As temperatures drop, states douse roads in chemicals to melt snow and ice. While the chemicals are necessary to improve safety and keep roads clear, they can ruin equipment.
“In the Northeast and Upper Midwest, it is very common to use two very corrosive chemicals, magnesium and calcium chloride,” said Mike Hasinec, vice president of maintenance for Penske Truck Leasing. “Although they are very effective, they are very detrimental to equipment because of their corrosive nature.”
Hasinec said the chemicals tend to get in the nooks and crannies of vehicles and can reactivate when they get wet. “Once a vehicle has been exposed to those chemicals, if you don’t keep it clean and try to be proactive to remove it, it can continue to cause damage,” Hasinec said, adding that there is a salt eliminator that can be used to wash vehicles. “You want to wash the vehicle to try to get the chemical off as soon as possible.”
Brass fittings on hoses, such as air lines, can be affected by chemicals, as can wiring on after-treatment systems and automated transmissions. “Even though those are protected with weather pack, the road chemicals can wreak havoc,” Hasinec said. “Those chemicals get in the connection, and they tend to wick up the wire. Then you start having intermittent issues that are like looking for a needle in a haystack.”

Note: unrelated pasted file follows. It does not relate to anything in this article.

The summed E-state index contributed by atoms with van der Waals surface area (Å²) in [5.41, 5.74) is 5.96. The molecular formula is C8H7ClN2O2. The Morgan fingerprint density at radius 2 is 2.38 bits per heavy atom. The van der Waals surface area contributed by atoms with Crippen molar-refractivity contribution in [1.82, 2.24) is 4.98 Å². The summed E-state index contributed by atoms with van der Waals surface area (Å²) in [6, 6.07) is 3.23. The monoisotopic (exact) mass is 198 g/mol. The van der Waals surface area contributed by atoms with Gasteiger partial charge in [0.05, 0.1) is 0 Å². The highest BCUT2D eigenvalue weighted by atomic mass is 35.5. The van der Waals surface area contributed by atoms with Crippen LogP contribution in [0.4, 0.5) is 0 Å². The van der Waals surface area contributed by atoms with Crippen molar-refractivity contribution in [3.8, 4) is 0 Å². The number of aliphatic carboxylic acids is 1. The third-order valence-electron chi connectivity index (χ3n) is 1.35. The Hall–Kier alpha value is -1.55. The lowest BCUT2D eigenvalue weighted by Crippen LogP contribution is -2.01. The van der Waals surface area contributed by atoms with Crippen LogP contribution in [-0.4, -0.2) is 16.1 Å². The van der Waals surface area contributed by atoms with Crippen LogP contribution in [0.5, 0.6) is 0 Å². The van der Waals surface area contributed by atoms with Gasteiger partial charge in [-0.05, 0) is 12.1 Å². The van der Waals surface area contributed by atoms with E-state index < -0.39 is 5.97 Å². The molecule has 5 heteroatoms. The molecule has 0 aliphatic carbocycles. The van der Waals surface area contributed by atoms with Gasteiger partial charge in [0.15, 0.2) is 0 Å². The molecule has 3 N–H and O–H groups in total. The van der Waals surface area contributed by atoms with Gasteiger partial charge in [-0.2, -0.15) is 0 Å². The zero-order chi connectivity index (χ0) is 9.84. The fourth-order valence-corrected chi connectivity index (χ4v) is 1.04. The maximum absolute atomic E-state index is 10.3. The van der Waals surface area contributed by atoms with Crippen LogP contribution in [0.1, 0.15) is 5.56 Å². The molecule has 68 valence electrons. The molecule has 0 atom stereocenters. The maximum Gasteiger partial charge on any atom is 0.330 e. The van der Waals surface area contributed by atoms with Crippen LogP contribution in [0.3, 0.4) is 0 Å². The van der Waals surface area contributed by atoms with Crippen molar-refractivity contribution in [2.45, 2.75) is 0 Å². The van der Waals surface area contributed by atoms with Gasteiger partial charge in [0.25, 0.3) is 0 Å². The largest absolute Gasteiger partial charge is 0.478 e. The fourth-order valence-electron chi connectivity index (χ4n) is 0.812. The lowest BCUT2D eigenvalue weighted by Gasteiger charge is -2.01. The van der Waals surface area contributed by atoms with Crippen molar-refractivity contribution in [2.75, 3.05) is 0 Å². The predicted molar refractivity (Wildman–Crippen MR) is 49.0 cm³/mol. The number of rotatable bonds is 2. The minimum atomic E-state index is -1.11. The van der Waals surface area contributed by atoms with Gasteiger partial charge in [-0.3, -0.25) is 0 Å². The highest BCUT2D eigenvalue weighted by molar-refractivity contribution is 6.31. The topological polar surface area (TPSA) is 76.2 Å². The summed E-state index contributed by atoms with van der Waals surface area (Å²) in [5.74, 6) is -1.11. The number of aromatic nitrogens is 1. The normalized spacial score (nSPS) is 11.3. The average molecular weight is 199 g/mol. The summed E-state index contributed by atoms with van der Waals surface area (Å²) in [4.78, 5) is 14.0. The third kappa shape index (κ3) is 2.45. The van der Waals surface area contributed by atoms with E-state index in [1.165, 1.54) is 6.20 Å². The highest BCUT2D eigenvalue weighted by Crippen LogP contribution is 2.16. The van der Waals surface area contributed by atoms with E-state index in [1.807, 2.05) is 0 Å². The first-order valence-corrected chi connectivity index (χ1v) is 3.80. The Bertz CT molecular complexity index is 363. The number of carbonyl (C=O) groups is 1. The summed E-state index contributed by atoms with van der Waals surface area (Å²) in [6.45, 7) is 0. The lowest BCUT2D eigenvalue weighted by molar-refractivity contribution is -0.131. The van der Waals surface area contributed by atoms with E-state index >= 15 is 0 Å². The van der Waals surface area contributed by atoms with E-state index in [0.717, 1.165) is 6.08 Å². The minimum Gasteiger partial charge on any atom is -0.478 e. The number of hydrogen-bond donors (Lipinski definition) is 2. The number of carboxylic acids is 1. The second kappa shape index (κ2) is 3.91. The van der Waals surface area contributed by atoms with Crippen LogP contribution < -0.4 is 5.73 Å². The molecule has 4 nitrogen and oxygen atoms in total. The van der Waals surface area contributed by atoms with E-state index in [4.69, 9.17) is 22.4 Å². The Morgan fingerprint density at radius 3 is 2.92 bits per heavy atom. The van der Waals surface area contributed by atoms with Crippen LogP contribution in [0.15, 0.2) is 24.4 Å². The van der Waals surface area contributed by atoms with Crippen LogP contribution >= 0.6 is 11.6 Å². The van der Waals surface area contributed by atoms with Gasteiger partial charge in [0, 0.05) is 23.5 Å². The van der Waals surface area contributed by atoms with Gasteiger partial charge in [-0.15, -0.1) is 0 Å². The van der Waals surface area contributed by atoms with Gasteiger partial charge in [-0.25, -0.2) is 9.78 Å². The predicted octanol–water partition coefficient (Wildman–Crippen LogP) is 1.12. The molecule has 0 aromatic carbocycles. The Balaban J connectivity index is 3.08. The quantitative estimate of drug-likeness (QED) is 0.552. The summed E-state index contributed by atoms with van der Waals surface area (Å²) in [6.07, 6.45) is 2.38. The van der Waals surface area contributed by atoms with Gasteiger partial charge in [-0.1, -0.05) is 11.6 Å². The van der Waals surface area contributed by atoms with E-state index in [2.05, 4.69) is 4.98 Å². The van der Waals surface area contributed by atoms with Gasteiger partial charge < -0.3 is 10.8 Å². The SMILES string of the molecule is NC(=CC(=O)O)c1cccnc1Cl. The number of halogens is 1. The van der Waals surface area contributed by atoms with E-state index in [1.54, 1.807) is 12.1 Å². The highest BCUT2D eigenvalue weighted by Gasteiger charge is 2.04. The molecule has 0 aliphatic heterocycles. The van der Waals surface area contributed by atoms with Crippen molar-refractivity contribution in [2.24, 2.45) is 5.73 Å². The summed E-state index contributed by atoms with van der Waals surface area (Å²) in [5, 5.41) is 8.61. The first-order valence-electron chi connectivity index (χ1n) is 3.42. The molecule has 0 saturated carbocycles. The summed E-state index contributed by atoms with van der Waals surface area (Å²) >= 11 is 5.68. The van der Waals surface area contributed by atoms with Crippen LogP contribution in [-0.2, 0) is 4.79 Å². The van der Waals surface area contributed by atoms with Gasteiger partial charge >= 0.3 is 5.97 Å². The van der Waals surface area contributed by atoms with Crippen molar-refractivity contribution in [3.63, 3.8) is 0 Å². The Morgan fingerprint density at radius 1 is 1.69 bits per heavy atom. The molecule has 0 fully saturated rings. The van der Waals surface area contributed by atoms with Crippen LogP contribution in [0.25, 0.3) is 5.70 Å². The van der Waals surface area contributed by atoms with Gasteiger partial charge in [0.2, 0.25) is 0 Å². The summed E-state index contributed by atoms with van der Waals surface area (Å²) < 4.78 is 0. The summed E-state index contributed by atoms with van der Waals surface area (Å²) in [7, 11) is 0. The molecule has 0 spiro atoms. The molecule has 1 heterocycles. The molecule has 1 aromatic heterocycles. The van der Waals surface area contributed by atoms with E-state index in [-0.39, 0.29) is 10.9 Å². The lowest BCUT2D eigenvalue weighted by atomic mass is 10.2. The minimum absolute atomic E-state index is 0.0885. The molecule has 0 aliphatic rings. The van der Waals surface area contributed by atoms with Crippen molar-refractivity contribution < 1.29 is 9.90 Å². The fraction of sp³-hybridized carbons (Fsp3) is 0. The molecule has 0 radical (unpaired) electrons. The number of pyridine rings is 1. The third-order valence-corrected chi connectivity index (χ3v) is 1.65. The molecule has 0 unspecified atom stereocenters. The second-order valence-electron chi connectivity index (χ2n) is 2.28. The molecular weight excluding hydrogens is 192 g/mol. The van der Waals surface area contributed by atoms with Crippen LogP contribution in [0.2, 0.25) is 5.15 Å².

In certain markets, Penske applies a product designed to prevent rust and damage from chemicals before the trucks are delivered. “We apply it in any location that is in the Rust Belt,” Hasinec said. “Once a year we reapply that product.”
Removing Snow and Ice
Some states require drivers to remove snow and ice from their equipment before they take to the road. In New Jersey, for example, if flying ice or snow causes property damage or injury to others, drivers face fines of $200 to $1,000. American Trucking Associations has compiled a list of regulations here. Hasinec said drivers could use a snow squeegee, which doesn’t harm the paint, to remove snow.
Drivers should also remember to remove snow from headlights. Today’s LED headlights don’t get warm enough to melt snow, but Hasinec said most OEMs provide an option to heat the lights.